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The Pettifard family has descended through the lines of the ancient Normans that came to England following their Conquest of England in 1066. The Pettifard name reveals that an early member was a person who never tired of walking or a soldier who had lost his foot in battle. The name Pettifard is an Anglicized form of the Old French word pedefer, or pied de fer, which means iron foot. The family name Pettifard was brought to England after the Norman Conquest, when William the Conqueror gave his friends and relatives most of the land formerly owned by Anglo-Saxon aristocrats. They imported a vast number of Norman French personal names, which largely replaced traditional Old English personal names among the upper and middle classes.

Pettifard Early Origins



The surname Pettifard was first found in Worcestershire where, they held a family seat after the Norman Conquest by William the Conqueror in 1066 A.D., where the name meant literally "Petite" and "Fere," meaning "the little wild beast," a soubriquet which has been corrupted to Pettifer, although a distant relationship has been claimed to Potiphar, the Faro's Captain of the Guard.

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Pettifard Spelling Variations


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Pettifard Spelling Variations



The English language only became standardized in the last few centuries. For that reason, spelling variations are common among many Anglo-Norman names. The shape of the English language was frequently changed with the introduction of elements of Norman French, Latin, and other European languages; even the spelling of literate people's names were subsequently modified. Pettifard has been recorded under many different variations, including Pettifer, Pettipher, Petipher, Petifer, Petiver and many more.

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Pettifard Early History


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Pettifard Early History



This web page shows only a small excerpt of our Pettifard research. Another 85 words (6 lines of text) covering the years 1760, 1665 and 1718 are included under the topic Early Pettifard History in all our PDF Extended History products and printed products wherever possible.

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Pettifard Early Notables (pre 1700)


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Pettifard Early Notables (pre 1700)



Another 19 words (1 lines of text) are included under the topic Early Pettifard Notables in all our PDF Extended History products and printed products wherever possible.

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The Great Migration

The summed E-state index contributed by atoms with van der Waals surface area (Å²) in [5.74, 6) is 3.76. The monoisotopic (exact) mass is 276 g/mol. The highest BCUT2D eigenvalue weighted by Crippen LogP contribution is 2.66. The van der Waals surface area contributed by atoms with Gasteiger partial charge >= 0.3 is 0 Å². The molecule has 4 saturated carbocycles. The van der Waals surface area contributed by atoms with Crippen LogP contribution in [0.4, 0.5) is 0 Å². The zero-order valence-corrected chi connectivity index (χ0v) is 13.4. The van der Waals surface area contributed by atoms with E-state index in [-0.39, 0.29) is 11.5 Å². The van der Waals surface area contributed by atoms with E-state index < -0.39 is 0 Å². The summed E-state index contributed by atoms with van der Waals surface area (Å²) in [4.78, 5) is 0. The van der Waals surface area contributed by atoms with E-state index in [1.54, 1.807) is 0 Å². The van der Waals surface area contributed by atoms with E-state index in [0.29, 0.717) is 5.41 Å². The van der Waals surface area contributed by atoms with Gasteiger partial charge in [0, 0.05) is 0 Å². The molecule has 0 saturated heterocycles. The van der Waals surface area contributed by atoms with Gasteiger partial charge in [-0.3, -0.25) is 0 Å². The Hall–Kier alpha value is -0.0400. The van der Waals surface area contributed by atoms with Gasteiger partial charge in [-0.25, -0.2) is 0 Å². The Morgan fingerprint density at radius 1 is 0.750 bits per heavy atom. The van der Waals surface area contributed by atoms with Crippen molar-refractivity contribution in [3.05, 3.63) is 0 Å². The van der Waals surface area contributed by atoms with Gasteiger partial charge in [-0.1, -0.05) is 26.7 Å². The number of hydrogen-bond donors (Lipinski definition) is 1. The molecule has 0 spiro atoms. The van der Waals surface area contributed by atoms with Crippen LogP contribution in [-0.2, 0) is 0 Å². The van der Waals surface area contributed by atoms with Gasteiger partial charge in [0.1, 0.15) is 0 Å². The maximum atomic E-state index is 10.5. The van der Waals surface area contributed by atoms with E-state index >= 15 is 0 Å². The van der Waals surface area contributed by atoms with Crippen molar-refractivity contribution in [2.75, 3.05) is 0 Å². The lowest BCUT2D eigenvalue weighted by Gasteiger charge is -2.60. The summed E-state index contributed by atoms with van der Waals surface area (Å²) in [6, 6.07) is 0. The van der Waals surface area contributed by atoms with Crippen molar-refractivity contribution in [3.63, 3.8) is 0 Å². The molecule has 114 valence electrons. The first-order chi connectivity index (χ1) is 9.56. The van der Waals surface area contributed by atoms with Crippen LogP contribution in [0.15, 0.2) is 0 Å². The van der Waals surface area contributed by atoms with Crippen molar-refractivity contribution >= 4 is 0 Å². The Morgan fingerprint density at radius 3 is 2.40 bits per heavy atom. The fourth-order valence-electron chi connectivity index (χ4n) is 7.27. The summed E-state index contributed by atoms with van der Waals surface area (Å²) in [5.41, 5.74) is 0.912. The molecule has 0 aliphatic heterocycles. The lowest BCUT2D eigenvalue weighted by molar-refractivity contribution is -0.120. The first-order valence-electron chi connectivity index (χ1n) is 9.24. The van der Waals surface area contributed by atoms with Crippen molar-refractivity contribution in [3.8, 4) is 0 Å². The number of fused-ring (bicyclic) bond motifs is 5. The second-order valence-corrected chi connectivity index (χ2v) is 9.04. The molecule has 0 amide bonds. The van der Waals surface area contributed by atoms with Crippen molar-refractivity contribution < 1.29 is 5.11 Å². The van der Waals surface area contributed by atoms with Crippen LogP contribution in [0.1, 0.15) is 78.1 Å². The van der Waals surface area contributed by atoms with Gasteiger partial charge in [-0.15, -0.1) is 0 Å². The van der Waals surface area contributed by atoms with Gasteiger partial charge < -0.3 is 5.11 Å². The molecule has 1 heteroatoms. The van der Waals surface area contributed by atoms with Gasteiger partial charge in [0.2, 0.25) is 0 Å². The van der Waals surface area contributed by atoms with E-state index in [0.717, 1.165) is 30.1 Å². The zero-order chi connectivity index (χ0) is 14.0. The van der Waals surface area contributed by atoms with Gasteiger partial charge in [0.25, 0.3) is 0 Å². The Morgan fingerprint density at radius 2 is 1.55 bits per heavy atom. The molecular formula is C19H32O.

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The Great Migration



To escape the uncertainty of the political and religious uncertainty found in England, many English families boarded ships at great expense to sail for the colonies held by Britain. The passages were expensive, though, and the boats were unsafe, overcrowded, and ridden with disease. Those who were hardy and lucky enough to make the passage intact were rewarded with land, opportunity, and social environment less prone to religious and political persecution. Many of these families went on to be important contributors to the young nations of Canada and the United States where they settled. Pettifards were some of the first of the immigrants to arrive in North America: Elizabeth Pettiford settled in Maryland in 1720.

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Pettifard Family Crest Products


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Pettifard Family Crest Products




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See Also


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See Also




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Citations


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Citations



    Other References

    1. The Norman People and Their Existing Descendants in the British Dominions and the United States Of America. Baltimore: Genealogical Publishing, 1975. Print. (ISBN 0-8063-0636-X).
    2. Hanks, Hodges, Mills and Room. The Oxford Names Companion. Oxford: Oxford University Press, 2002. Print. (ISBN 0-19-860561-7).
    3. Virkus, Frederick A. Ed. Immigrant Ancestors A List of 2,500 Immigrants to America Before 1750. Baltimore: Genealogical Publishing, 1964. Print.
    4. Crozier, William Armstrong Edition. Crozier's General Armory A Registry of American Families Entitled to Coat Armor. New York: Fox, Duffield, 1904. Print.
    5. Burke, Sir Bernard. General Armory Of England, Scotland, Ireland and Wales. Ramsbury: Heraldry Today. Print.
    6. Williams, Dr Ann. And G.H. Martin . Domesday Book A Complete Translation. London: Penguin, 1992. Print. (ISBN 0-141-00523-8).
    7. Hitching, F.K and S. Hitching. References to English Surnames in 1601-1602. Walton On Thames: 1910. Print. (ISBN 0-8063-0181-3).
    8. Holt, J.C. Ed. Domesday Studies. Woodbridge: Boydell, 1987. Print. (ISBN 0-85115-477-8).
    9. Egle, William Henry. Pennsylvania Genealogies Scotch-Irish and German. Harrisburg: L.S. Hart, 1886. Print.
    10. Markale, J. Celtic Civilization. London: Gordon & Cremonesi, 1976. Print.
    11. ...

    The Pettifard Family Crest was acquired from the Houseofnames.com archives. The Pettifard Family Crest was drawn according to heraldic standards based on published blazons. We generally include the oldest published family crest once associated with each surname.

    This page was last modified on 28 October 2013 at 12:50.

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